Promise Neighborhood Grant Winners Announced for 2011

Officials from the Obama Administration have announced the five organizations that are set to receive the first round of Promise Neighborhoods implementation grants. A further 15 organizations will receive a second round of planning grants.

More than 200 nonprofit organizations, institutions of higher education and Indian tribes from 45 states, as well as American Samoa and Puerto Rico, applied for 2011 Promise Neighborhoods planning and implementation grants.

The winning grantees are now able to put school improvement at the center of local efforts to revitalize underserved neighborhoods.

“I commend all communities that are putting education at the center of efforts to fight poverty in urban and rural areas,” said Melody Barnes, domestic policy advisor to President Obama.

“The goal of Promise Neighborhoods is to provide the resources and support young people need to succeed while transforming distressed neighborhoods into communities of opportunity.”

The five new implementation grants will amount to $6 million in the first-year for each winner. This will total up to $30 million over the entire grant. The second round of planning grants will fund activities to transform 15 new communities into Promise Neighborhoods, at $500,000 a grant.

These grants will support plans that will provide cradle-to-career services that are aimed to improve the educational achievement and healthy development of children.

“Promise Neighborhoods recognizes that children need to be surrounded by systems of support inside and outside of the classroom to help them be successful in school and beyond,” said U.S. Secretary of Education Arne Duncan.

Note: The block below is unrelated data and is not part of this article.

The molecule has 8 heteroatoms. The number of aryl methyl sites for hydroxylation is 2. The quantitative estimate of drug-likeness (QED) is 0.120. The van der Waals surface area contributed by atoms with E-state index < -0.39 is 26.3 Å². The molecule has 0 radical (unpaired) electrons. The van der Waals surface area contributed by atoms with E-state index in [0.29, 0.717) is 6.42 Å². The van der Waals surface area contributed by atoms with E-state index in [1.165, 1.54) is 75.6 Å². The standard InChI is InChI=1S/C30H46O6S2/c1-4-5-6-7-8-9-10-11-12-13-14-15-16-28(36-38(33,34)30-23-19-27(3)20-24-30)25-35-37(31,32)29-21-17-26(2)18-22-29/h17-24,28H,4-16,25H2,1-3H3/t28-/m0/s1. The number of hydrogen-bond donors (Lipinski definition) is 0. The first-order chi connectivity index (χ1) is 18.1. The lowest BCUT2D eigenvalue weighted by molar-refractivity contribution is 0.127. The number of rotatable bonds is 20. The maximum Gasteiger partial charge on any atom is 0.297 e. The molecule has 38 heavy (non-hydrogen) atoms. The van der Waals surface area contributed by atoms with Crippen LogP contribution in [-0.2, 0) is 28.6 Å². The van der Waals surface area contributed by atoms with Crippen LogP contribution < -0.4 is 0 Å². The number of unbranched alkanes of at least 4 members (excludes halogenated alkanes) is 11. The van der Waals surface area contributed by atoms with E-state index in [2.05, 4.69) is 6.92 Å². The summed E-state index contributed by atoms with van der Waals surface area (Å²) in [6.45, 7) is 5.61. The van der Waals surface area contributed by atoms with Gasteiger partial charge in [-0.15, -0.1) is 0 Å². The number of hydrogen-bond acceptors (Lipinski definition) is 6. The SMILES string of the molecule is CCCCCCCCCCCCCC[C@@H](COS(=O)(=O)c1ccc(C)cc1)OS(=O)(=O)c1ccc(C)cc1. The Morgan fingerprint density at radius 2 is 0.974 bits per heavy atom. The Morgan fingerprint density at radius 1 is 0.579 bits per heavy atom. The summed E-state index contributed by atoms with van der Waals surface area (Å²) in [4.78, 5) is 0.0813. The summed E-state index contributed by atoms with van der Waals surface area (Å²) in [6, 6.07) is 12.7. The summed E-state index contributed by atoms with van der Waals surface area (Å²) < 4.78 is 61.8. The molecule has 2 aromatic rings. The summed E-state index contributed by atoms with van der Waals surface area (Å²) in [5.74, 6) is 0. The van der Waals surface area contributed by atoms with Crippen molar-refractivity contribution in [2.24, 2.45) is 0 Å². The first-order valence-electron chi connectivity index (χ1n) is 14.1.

“The 20 grantees announced today are spread out across the country, reflecting a broader nationwide movement to revitalize struggling communities by providing better access to health care, social and safety services partnered by great schools.”

The Promise Neighborhoods program aims to address significant challenges faced by students and families living in high-poverty communities. President Obama’s recent Creating Pathways to Opportunity report outlined the steps the administration has taken to reverse the growing income gap and create opportunity for all Americans.

Promise Neighborhoods applicants also received points for targeting neighborhoods participating in Choice Neighborhoods or Hope VI as well as affordable housing transformation programs supported by the U.S. Department of Housing and Urban Development, says officials from the White House.

“We are pleased to continue our partnership with the U.S. Department of Education to align housing, neighborhood development, and education resources to expand opportunity in some of our most distressed communities,” said U.S. Secretary of Housing and Urban Development Shaun Donovan.

So far, Promise Neighborhoods have offered grants totaling $10 million for one-year planning grants to 21 communities across the country since being launched in 2010.

The 2011 grants announced this week will reach an additional 16 communities. Congress recently passed a fiscal year 2012 budget, including an additional $60 million for Promise Neighborhoods.

The five Promise Neighborhoods implementation grantees are:

  • Westminster Foundation (Buffalo, N.Y.)
  • Northside Achievement Zone (Minneapolis, Minn.)
  • Berea College (Clay, Jackson, and Owsley Counties, Ky.)
  • United Way of San Antonio & Bexar County, Inc. (San Antonio, Texas)
  • California State University – East Bay (Hayward, Calif.)

The 15 Promise Neighborhoods planning grantees are:

  • Mission Economic Development Agency (San Francisco)
  • Reading and Beyond (Fresno, Calif.)
  • Mercer University (Macon, Ga.)
  • Community Action Project of Tulsa (Tulsa, Okla.)
  • Elmezzi Foundation (New York)
  • South Bay Community Services (Chula Vista, Calif.)
  • Black Family Development (Detroit, Mich.)
  • Children Youth and Family Services (Charlottesville, Va.)
  • CAMBA (New York)
  • SGA Youth and Family Services (Chicago)
  • Ohio University (Glouster, Ohio)
  • Meriden Children’s First (Meriden, Conn.)
  • Martha O’Bryan Center (Nashville, Tenn.)
  • Catholic Charities of Albany (Hudson, N.Y.)
  • Campo Band of Mission Indians (Campo, Calif.)